Scientists Are Really Using Fitbits To Study Health
The wearables giant says researchers have conducted more than 200 studies based on more than 2 billion minutes of Fitbit data.
During all hours of the day, Fitbit wristbands monitor people’s steps, heart rate, sleep, calories burned, and more. This continuous tracking has made them useful not only for fitness fanatics, but also potentially for scientists who want a constant and close-up view of people’s health.
Today, Fitbit revealed just how often scientists have consulted activity-trackers in their research. Starting four years ago, researchers have conducted more than 200 studies based on more than 2 billion minutes of Fitbit data. (Those numbers are according to both Fitbit and Fitabase, a platform that collected the devices’ data on behalf of scientists.)
Fitbit is highlighting its relationship with the scientific community at a time when the CEO has said he wants to go beyond fitness-tracking and push deeper into health care, an area that comes with potential regulatory risks.
Traditionally, researchers rely on study participants to self-report some information about themselves to get a sense of their health in everyday life. But people can inadvertently report the wrong information, or forget to keep track altogether. The potential benefit of Fitbit devices, according to the company, is that they can remove subjectivity from the data. They’re also easy to wear and relatively inexpensive.
“When a wearable device like this simply just captures the number of steps they’re taking in a given day, that’s a pretty important parameter.”
“The way we’d normally have to ask [for health information] is, you see people in the clinic every week or couple of weeks, [and] you ask them how they were,” Dr. Kevin Patrick, a UC San Diego family medicine and public health professor who researches health-behavior management, told BuzzFeed News. “When a wearable device like this simply just captures the number of steps they’re taking in a given day, that’s a pretty important parameter.”
Patrick, who says he has no financial ties to Fitbit or Fitabase, plans to use Fitbit in four to five upcoming studies, including one that will track activity levels in cancer patients.
Scientists are still in the early stages of exploring how to incorporate the popular wearables into their work. As examples of Fitbit’s influence on research, the company in its press release cited a 2015 letter to the editor of the International Journal of Cardiology. After outfitting 23 adults with Fitbit devices, the authors concluded that they could be “an accurate, reliable, and efficient tool for physicians to track the adoption/maintenance of physical activity programs and support their patient’s attempt at an active lifestyle.”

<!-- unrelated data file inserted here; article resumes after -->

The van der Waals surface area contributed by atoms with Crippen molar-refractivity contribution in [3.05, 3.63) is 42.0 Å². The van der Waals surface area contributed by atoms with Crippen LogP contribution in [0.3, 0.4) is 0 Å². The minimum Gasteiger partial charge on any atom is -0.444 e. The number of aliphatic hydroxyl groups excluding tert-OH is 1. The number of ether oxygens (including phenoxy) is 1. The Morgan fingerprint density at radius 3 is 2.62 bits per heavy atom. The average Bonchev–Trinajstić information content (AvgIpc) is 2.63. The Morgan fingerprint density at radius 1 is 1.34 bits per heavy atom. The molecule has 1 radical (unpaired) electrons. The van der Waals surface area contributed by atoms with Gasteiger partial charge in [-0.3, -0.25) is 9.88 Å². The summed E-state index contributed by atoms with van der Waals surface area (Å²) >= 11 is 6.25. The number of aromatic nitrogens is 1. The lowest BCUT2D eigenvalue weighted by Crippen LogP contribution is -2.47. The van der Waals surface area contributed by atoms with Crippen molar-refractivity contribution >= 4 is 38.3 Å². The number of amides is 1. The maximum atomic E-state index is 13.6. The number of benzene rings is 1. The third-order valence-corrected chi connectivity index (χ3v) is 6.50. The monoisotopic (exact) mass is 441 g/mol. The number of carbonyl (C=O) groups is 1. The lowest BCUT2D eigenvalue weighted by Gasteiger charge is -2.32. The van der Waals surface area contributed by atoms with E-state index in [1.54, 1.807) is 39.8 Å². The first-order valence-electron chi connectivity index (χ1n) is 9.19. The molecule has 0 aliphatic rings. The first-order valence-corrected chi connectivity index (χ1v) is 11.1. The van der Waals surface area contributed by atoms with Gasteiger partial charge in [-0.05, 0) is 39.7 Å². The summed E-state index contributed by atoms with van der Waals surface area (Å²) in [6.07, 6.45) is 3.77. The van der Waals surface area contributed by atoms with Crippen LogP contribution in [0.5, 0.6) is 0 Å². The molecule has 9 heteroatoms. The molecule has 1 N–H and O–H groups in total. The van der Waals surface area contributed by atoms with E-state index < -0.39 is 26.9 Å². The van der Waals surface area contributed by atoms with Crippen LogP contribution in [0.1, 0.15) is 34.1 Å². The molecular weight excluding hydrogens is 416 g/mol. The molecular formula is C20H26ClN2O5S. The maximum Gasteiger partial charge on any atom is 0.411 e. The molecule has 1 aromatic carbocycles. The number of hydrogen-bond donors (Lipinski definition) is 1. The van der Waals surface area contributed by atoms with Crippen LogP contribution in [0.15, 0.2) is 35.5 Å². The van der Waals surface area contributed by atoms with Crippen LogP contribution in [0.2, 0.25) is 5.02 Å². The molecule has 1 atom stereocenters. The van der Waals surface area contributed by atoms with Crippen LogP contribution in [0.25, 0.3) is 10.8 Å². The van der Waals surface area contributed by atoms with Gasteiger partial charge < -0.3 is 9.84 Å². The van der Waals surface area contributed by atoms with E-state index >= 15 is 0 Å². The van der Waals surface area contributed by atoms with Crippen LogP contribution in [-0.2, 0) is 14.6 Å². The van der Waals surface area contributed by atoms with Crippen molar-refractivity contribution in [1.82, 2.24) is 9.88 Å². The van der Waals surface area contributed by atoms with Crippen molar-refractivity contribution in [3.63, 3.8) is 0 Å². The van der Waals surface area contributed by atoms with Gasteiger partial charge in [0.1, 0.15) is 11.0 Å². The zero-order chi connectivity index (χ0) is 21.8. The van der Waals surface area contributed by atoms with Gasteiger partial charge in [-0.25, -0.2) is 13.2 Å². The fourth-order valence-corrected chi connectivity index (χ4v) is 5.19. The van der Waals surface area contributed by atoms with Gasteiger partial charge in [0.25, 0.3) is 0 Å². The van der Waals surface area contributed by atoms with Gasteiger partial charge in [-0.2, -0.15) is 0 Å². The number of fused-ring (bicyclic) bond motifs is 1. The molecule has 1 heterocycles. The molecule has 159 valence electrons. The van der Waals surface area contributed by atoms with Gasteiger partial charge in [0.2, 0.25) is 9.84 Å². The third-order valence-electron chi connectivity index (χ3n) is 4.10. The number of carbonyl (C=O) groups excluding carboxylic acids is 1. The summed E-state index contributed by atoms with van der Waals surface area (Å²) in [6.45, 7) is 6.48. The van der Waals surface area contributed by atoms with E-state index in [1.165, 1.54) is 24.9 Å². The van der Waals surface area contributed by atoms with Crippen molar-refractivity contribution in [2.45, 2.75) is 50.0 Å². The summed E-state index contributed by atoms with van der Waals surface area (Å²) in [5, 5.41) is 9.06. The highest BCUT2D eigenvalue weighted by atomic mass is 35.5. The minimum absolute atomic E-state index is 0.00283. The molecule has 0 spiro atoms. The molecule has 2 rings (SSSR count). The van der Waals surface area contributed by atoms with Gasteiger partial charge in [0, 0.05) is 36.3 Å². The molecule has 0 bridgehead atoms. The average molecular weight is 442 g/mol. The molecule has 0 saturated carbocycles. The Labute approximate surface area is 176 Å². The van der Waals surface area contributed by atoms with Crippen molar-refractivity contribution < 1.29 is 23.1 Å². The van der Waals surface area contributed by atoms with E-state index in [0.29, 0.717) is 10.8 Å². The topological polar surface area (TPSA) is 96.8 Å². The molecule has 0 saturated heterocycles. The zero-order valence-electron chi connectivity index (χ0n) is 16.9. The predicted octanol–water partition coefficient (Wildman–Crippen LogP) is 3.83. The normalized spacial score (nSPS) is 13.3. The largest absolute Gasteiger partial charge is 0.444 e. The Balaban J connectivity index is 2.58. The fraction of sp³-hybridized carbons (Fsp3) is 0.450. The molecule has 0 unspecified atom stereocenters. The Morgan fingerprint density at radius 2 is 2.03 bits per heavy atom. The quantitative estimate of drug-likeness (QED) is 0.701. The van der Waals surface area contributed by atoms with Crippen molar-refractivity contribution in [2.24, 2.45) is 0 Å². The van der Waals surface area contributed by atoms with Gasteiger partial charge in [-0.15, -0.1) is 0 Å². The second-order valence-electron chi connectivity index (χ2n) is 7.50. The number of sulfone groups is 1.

Another 2015 study highlighted by the company, this one in The American Journal of Preventive Medicine, suggested that people can be reliably expected to wear a Fitbit for research purposes. It reported that 51 women who underwent a 16-week fitness regimen wore their Fitbits 95% of the days.
However, there are some caveats to how much confidence scientists can place in Fitbit. A Fitbit tracker is officially a consumer product, not a medical or scientific device that meets the rigorous standards of the US Food and Drug Administration. The company does not publicly share the algorithms its devices use to generate data, and Fitbit doesn’t reveal the study results that it says validate its algorithms’ accuracy.
But Fitbit CEO James Park has hinted that he’d like the company to push further into medical technology, an area more prone to FDA scrutiny. “We’re not there yet,” Park told Bloomberg in April. “But we think five to 10 years down the line, the power of these devices to help consumers, health-care providers, the whole health-care ecosystem track and give diagnoses to people — I think it’s incredibly tantalizing.”
More studies using Fitbit devices are in the works, the company says. Researchers from Northwestern University and UC San Francisco want to monitor patient activity before and after spine surgeries to understand how quickly they recover. Separately, UCSF is also exploring if physical activity can reduce patients’ likelihood of becoming hospitalized before getting a liver transplant. And an Arizona State University researcher is using Fitbit data in part to see if getting customized wellness tips will nudge people to adopt healthy habits.
“Fitbit’s consumer-friendly technology provides our customers with an accurate, meaningful way to capture 24/7, real-time data and design innovative study protocols in ways not possible before,” Fitabase CEO Aaron Coleman in a statement.
Outside the academic community, of course, plenty of people have made discoveries about their own bodies by way of their activity trackers — like the fact that they’re pregnant, when they’re most fertile, and the exact moment they felt heartbreak.
More than 200 studies have been conducted with Fitbit data, though not all have necessarily been published in scientific journals, according to the company. An earlier version of this story said that all the studies had been published.